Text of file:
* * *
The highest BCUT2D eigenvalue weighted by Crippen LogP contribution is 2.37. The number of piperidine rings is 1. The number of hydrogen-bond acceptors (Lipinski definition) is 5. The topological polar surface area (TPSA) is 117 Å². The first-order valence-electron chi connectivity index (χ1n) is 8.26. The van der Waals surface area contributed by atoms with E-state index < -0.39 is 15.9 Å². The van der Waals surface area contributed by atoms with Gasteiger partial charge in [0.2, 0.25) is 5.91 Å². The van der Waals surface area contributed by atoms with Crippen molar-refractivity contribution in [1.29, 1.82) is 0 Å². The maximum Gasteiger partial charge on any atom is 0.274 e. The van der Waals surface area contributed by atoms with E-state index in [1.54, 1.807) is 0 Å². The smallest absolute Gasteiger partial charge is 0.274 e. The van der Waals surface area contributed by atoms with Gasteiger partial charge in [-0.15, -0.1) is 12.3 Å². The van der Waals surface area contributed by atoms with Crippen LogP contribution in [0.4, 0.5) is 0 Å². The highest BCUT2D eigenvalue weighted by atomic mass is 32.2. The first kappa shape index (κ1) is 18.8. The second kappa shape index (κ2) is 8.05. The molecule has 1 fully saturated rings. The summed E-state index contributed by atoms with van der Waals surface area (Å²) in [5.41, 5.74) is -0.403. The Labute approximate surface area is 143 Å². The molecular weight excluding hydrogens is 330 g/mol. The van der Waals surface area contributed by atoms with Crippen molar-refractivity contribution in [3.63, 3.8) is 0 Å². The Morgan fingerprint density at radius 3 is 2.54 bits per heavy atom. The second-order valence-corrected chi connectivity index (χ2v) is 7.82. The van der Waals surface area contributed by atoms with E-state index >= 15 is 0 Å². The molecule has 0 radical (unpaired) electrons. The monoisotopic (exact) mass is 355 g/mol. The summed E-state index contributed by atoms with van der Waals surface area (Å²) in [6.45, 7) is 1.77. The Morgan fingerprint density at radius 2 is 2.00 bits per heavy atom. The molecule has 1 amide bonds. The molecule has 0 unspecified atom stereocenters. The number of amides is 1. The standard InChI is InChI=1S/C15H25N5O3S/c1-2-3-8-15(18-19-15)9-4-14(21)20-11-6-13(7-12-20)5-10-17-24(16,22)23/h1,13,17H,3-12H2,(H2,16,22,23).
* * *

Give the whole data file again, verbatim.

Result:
The highest BCUT2D eigenvalue weighted by Crippen LogP contribution is 2.37. The number of piperidine rings is 1. The number of hydrogen-bond acceptors (Lipinski definition) is 5. The topological polar surface area (TPSA) is 117 Å². The first-order valence-electron chi connectivity index (χ1n) is 8.26. The van der Waals surface area contributed by atoms with E-state index < -0.39 is 15.9 Å². The van der Waals surface area contributed by atoms with Gasteiger partial charge in [0.2, 0.25) is 5.91 Å². The van der Waals surface area contributed by atoms with Crippen molar-refractivity contribution in [1.29, 1.82) is 0 Å². The maximum Gasteiger partial charge on any atom is 0.274 e. The van der Waals surface area contributed by atoms with E-state index in [1.54, 1.807) is 0 Å². The smallest absolute Gasteiger partial charge is 0.274 e. The van der Waals surface area contributed by atoms with Gasteiger partial charge in [-0.15, -0.1) is 12.3 Å². The van der Waals surface area contributed by atoms with Crippen LogP contribution in [0.4, 0.5) is 0 Å². The highest BCUT2D eigenvalue weighted by atomic mass is 32.2. The first kappa shape index (κ1) is 18.8. The second kappa shape index (κ2) is 8.05. The molecule has 1 fully saturated rings. The summed E-state index contributed by atoms with van der Waals surface area (Å²) in [5.41, 5.74) is -0.403. The Labute approximate surface area is 143 Å². The molecular weight excluding hydrogens is 330 g/mol. The van der Waals surface area contributed by atoms with Crippen molar-refractivity contribution in [3.63, 3.8) is 0 Å². The Morgan fingerprint density at radius 3 is 2.54 bits per heavy atom. The second-order valence-corrected chi connectivity index (χ2v) is 7.82. The van der Waals surface area contributed by atoms with E-state index >= 15 is 0 Å². The molecule has 0 radical (unpaired) electrons. The monoisotopic (exact) mass is 355 g/mol. The summed E-state index contributed by atoms with van der Waals surface area (Å²) in [6.45, 7) is 1.77. The Morgan fingerprint density at radius 2 is 2.00 bits per heavy atom. The molecule has 1 amide bonds. The molecule has 0 unspecified atom stereocenters. The number of amides is 1. The standard InChI is InChI=1S/C15H25N5O3S/c1-2-3-8-15(18-19-15)9-4-14(21)20-11-6-13(7-12-20)5-10-17-24(16,22)23/h1,13,17H,3-12H2,(H2,16,22,23).